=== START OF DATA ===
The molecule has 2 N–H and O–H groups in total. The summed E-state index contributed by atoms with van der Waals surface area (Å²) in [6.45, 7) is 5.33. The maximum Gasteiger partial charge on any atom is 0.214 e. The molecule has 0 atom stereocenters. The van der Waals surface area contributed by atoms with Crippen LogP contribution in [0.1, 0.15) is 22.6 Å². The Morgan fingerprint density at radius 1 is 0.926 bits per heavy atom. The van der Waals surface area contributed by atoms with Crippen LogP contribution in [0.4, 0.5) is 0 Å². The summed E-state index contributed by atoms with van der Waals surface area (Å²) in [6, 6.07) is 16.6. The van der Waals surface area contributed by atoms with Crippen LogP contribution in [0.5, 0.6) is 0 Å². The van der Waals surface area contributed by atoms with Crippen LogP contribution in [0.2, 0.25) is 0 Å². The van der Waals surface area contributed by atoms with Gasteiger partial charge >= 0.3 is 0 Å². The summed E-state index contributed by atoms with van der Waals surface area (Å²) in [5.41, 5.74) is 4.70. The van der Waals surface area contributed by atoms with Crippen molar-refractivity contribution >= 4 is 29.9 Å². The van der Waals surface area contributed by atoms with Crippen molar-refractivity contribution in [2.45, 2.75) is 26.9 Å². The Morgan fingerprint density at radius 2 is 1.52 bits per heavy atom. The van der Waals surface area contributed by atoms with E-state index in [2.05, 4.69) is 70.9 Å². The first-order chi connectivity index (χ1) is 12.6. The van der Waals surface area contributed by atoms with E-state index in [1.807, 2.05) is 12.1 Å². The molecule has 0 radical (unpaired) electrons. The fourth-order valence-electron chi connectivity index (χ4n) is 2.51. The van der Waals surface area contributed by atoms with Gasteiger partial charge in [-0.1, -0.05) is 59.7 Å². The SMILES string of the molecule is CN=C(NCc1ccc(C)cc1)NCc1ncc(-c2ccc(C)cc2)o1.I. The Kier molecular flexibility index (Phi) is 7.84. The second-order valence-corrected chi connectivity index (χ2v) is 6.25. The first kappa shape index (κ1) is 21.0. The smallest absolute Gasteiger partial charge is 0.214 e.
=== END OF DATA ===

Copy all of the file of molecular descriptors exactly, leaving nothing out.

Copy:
The molecule has 2 N–H and O–H groups in total. The summed E-state index contributed by atoms with van der Waals surface area (Å²) in [6.45, 7) is 5.33. The maximum Gasteiger partial charge on any atom is 0.214 e. The molecule has 0 atom stereocenters. The van der Waals surface area contributed by atoms with Crippen LogP contribution in [0.1, 0.15) is 22.6 Å². The Morgan fingerprint density at radius 1 is 0.926 bits per heavy atom. The van der Waals surface area contributed by atoms with Crippen LogP contribution in [0.4, 0.5) is 0 Å². The summed E-state index contributed by atoms with van der Waals surface area (Å²) in [6, 6.07) is 16.6. The van der Waals surface area contributed by atoms with Crippen LogP contribution in [0.5, 0.6) is 0 Å². The van der Waals surface area contributed by atoms with Crippen LogP contribution in [0.2, 0.25) is 0 Å². The van der Waals surface area contributed by atoms with Gasteiger partial charge >= 0.3 is 0 Å². The summed E-state index contributed by atoms with van der Waals surface area (Å²) in [5.41, 5.74) is 4.70. The van der Waals surface area contributed by atoms with Crippen molar-refractivity contribution >= 4 is 29.9 Å². The van der Waals surface area contributed by atoms with Crippen molar-refractivity contribution in [2.45, 2.75) is 26.9 Å². The Morgan fingerprint density at radius 2 is 1.52 bits per heavy atom. The van der Waals surface area contributed by atoms with E-state index in [2.05, 4.69) is 70.9 Å². The first-order chi connectivity index (χ1) is 12.6. The van der Waals surface area contributed by atoms with E-state index in [1.807, 2.05) is 12.1 Å². The molecule has 0 radical (unpaired) electrons. The fourth-order valence-electron chi connectivity index (χ4n) is 2.51. The van der Waals surface area contributed by atoms with Gasteiger partial charge in [-0.1, -0.05) is 59.7 Å². The SMILES string of the molecule is CN=C(NCc1ccc(C)cc1)NCc1ncc(-c2ccc(C)cc2)o1.I. The Kier molecular flexibility index (Phi) is 7.84. The second-order valence-corrected chi connectivity index (χ2v) is 6.25. The first kappa shape index (κ1) is 21.0. The smallest absolute Gasteiger partial charge is 0.214 e.